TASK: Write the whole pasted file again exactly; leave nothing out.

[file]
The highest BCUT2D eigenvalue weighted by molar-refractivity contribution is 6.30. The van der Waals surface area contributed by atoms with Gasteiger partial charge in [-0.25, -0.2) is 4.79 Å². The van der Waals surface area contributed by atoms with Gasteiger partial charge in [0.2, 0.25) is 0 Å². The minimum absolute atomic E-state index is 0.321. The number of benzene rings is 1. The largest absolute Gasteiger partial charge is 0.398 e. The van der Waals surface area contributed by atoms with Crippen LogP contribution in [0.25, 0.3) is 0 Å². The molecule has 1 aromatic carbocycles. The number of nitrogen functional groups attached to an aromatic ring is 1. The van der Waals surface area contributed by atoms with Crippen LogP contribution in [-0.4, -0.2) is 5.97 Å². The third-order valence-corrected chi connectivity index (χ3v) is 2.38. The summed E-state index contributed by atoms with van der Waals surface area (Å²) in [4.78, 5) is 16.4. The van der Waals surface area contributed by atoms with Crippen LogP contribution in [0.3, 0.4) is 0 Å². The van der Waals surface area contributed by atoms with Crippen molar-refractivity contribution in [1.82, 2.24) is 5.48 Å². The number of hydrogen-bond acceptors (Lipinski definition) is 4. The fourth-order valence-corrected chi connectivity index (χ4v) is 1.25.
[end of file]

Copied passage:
The highest BCUT2D eigenvalue weighted by molar-refractivity contribution is 6.30. The van der Waals surface area contributed by atoms with Gasteiger partial charge in [-0.25, -0.2) is 4.79 Å². The van der Waals surface area contributed by atoms with Gasteiger partial charge in [0.2, 0.25) is 0 Å². The minimum absolute atomic E-state index is 0.321. The number of benzene rings is 1. The largest absolute Gasteiger partial charge is 0.398 e. The van der Waals surface area contributed by atoms with Crippen LogP contribution in [0.25, 0.3) is 0 Å². The molecule has 1 aromatic carbocycles. The number of nitrogen functional groups attached to an aromatic ring is 1. The van der Waals surface area contributed by atoms with Crippen LogP contribution in [-0.4, -0.2) is 5.97 Å². The third-order valence-corrected chi connectivity index (χ3v) is 2.38. The summed E-state index contributed by atoms with van der Waals surface area (Å²) in [4.78, 5) is 16.4. The van der Waals surface area contributed by atoms with Crippen LogP contribution in [0.3, 0.4) is 0 Å². The van der Waals surface area contributed by atoms with Crippen molar-refractivity contribution in [1.82, 2.24) is 5.48 Å². The number of hydrogen-bond acceptors (Lipinski definition) is 4. The fourth-order valence-corrected chi connectivity index (χ4v) is 1.25.